“There is no shortage of dry powder – this year we’ve seen record fundraises by leading Australian VC Funds including Square Peg, OIF Ventures and Blackbird, and we expect to see more from these players in 2023,” Thompson says. 

What the VC’s are looking for in leaders
  • Founders who live and breathe their idea and feel an overarching need to solve a problem (Rick Baker, Blackbird Ventures) 
  • Don’t be secretive: “someone says I have a really amazing idea, but say ‘I can’t tell you about it because it is super-secret’”. Signing non-disclosure agreements is rare in (Rick Baker, Blackbird Ventures)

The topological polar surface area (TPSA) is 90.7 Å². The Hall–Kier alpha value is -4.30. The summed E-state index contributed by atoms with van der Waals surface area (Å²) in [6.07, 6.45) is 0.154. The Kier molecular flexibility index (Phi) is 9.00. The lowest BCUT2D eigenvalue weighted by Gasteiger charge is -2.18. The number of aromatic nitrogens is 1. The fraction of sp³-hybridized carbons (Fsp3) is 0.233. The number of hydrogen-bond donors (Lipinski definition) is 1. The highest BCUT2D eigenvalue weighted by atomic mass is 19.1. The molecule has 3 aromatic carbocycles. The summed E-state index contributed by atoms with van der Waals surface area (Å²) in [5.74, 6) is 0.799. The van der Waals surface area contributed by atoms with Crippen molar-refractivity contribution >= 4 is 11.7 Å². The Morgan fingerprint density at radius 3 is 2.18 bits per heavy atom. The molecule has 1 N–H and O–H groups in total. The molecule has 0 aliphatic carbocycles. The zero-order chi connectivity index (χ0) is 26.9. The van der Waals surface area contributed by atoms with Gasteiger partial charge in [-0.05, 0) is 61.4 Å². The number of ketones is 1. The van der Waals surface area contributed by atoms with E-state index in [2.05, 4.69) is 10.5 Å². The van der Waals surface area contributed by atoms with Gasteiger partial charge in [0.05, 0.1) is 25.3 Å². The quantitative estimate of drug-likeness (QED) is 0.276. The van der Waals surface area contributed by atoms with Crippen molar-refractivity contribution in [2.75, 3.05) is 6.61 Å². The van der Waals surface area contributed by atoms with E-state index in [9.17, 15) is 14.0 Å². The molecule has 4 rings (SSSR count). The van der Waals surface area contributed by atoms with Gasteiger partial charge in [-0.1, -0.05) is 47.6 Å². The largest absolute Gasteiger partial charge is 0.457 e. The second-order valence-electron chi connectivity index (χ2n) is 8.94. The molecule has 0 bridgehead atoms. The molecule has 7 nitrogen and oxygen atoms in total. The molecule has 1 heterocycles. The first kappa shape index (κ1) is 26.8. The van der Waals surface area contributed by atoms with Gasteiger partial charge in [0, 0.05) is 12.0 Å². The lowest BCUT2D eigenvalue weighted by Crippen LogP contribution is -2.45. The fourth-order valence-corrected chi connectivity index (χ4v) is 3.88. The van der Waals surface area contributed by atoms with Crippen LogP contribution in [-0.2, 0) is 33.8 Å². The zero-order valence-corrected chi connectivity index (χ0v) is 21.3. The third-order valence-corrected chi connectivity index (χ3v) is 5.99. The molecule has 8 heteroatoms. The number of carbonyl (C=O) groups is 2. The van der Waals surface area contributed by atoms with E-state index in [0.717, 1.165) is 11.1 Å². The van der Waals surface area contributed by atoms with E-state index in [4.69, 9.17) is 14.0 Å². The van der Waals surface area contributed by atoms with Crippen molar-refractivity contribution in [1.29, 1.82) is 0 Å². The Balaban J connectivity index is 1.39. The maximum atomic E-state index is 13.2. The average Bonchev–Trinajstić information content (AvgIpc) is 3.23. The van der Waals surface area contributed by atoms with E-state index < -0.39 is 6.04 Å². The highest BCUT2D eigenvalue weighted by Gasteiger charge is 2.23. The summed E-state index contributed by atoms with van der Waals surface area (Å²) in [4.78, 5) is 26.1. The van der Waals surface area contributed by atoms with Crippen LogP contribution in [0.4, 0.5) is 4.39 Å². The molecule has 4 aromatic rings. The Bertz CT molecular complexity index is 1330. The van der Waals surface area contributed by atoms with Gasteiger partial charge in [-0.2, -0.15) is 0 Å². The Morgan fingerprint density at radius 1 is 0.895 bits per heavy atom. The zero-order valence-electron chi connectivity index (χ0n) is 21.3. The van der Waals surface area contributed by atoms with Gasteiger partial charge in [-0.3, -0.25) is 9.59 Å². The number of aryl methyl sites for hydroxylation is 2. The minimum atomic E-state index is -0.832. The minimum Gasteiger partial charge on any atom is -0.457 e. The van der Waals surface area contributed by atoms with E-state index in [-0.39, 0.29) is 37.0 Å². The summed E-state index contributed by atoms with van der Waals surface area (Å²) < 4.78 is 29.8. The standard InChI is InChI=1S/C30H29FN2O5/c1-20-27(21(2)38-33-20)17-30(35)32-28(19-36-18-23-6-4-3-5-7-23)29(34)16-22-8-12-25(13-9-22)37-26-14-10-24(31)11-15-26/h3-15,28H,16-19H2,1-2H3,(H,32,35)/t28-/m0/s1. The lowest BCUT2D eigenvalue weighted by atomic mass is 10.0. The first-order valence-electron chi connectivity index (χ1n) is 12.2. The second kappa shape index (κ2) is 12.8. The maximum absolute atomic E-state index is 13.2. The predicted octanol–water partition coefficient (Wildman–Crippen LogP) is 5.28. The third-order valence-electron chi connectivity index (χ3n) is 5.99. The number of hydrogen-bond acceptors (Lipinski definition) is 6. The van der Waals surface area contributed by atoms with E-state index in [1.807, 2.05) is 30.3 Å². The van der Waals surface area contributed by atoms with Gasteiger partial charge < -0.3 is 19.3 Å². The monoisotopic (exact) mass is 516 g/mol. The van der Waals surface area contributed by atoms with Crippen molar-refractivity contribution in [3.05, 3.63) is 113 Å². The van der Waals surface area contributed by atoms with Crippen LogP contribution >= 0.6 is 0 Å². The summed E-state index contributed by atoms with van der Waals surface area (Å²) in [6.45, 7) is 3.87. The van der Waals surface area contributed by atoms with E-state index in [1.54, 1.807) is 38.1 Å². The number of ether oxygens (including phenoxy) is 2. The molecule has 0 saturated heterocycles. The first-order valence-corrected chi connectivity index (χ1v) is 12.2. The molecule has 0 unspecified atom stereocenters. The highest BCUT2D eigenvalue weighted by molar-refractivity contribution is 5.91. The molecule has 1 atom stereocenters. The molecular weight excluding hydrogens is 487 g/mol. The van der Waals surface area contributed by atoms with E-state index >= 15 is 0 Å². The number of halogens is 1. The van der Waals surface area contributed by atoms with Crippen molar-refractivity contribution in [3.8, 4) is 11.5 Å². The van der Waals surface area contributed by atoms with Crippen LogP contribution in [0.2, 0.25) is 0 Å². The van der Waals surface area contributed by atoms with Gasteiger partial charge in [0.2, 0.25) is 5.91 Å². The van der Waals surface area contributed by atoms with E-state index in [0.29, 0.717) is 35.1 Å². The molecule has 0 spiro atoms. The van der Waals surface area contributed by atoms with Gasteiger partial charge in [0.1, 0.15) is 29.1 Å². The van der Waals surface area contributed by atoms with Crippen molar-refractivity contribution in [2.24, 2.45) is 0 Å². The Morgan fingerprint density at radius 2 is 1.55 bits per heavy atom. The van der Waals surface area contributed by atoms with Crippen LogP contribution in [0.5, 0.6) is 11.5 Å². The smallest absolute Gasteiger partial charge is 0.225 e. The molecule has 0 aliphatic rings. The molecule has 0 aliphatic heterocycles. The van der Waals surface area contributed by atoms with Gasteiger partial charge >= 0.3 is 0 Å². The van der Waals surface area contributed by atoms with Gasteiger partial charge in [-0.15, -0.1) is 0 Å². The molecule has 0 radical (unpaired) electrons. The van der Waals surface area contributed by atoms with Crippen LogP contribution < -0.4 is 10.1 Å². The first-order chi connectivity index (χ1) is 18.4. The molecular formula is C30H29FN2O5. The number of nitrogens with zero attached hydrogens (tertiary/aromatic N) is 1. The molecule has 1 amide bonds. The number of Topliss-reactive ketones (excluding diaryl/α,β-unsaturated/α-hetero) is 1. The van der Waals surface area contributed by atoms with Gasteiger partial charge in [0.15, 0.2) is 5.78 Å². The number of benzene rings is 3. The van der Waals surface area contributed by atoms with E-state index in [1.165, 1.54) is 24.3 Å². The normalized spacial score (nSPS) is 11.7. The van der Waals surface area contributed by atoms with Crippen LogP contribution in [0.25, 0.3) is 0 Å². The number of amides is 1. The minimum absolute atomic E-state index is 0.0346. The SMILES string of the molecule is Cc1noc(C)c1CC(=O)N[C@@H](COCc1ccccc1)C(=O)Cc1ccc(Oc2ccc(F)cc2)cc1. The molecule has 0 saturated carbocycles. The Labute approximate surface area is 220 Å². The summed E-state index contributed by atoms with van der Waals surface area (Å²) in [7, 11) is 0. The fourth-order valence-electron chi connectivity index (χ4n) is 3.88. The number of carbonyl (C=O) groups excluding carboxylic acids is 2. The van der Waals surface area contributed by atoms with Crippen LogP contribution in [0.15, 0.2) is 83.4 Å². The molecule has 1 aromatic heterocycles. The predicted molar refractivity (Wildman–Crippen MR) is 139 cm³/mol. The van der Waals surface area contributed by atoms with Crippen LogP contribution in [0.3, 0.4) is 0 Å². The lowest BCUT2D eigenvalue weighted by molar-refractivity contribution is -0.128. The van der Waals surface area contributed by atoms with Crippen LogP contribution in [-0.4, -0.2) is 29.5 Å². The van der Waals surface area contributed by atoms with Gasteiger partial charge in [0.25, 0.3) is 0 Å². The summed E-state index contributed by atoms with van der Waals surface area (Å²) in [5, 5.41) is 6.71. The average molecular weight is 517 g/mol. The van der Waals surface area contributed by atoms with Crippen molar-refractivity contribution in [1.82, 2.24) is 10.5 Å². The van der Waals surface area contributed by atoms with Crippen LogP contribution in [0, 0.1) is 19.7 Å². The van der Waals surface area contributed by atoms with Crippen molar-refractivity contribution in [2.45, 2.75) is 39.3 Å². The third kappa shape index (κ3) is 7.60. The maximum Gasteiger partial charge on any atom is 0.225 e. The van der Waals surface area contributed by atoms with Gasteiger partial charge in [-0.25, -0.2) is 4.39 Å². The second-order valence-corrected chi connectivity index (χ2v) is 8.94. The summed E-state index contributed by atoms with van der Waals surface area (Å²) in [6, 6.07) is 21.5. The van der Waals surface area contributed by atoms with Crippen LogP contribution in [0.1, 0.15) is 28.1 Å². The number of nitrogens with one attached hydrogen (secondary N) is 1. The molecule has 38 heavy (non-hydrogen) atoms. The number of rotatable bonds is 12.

• Founders with some naivety but a curiosity to learn more are appealing. Knowing what they don’t know but having the “passion and drive” to execute a plan is important (Rick Baker, Blackbird) 
  • Being able to articulate what you do very well and the ability to talk about how you plan on making that happen (Elicia McDonald, AirTree) 
  • Having lived through some challenges and learned from it is appealing (Elicia McDonald, AirTree)  
  • Passionate founders looking to solve large, painful problems who are looking to make the world a better place (Kim Jackson, founder Skip Capital) 
  • Founders should be able to succinctly describe the problem they intend to fix and how in two paragraphs (Kim Jackson, Skip Capital) 
  • The ability to think differently about solving common problems (Kim Jackson, Skip Capital) 
  • Don’t forget the name of the person you’re talking to, or the company – which can be common when talking to numerous potential VC investors (Kim Jackson, Skip Capital)